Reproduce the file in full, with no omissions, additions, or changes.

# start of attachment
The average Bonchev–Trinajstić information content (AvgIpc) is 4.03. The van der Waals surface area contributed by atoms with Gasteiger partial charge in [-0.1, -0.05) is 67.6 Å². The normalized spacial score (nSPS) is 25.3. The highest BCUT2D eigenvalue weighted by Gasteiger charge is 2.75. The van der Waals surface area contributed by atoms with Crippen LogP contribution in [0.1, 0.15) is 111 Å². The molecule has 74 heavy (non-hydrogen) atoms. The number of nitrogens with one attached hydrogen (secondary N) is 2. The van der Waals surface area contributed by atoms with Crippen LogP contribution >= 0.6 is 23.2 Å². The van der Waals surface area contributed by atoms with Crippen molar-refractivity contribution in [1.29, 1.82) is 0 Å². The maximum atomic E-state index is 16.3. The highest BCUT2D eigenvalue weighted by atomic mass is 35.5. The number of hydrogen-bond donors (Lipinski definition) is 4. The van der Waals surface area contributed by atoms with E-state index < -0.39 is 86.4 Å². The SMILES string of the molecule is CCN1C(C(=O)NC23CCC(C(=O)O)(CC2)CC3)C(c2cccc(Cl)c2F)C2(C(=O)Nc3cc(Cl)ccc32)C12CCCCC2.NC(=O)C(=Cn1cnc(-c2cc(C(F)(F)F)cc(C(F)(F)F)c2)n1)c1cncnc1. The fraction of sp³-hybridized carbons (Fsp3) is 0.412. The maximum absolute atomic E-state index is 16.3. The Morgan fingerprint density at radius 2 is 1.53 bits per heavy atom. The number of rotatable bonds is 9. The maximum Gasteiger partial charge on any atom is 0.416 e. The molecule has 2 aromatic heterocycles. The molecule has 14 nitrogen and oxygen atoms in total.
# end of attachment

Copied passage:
The average Bonchev–Trinajstić information content (AvgIpc) is 4.03. The van der Waals surface area contributed by atoms with Gasteiger partial charge in [-0.1, -0.05) is 67.6 Å². The normalized spacial score (nSPS) is 25.3. The highest BCUT2D eigenvalue weighted by Gasteiger charge is 2.75. The van der Waals surface area contributed by atoms with Crippen LogP contribution in [0.1, 0.15) is 111 Å². The molecule has 74 heavy (non-hydrogen) atoms. The number of nitrogens with one attached hydrogen (secondary N) is 2. The van der Waals surface area contributed by atoms with Crippen LogP contribution >= 0.6 is 23.2 Å². The van der Waals surface area contributed by atoms with Crippen molar-refractivity contribution in [1.29, 1.82) is 0 Å². The maximum atomic E-state index is 16.3. The highest BCUT2D eigenvalue weighted by atomic mass is 35.5. The number of hydrogen-bond donors (Lipinski definition) is 4. The van der Waals surface area contributed by atoms with E-state index < -0.39 is 86.4 Å². The SMILES string of the molecule is CCN1C(C(=O)NC23CCC(C(=O)O)(CC2)CC3)C(c2cccc(Cl)c2F)C2(C(=O)Nc3cc(Cl)ccc32)C12CCCCC2.NC(=O)C(=Cn1cnc(-c2cc(C(F)(F)F)cc(C(F)(F)F)c2)n1)c1cncnc1. The fraction of sp³-hybridized carbons (Fsp3) is 0.412. The maximum absolute atomic E-state index is 16.3. The Morgan fingerprint density at radius 2 is 1.53 bits per heavy atom. The number of rotatable bonds is 9. The maximum Gasteiger partial charge on any atom is 0.416 e. The molecule has 2 aromatic heterocycles. The molecule has 14 nitrogen and oxygen atoms in total.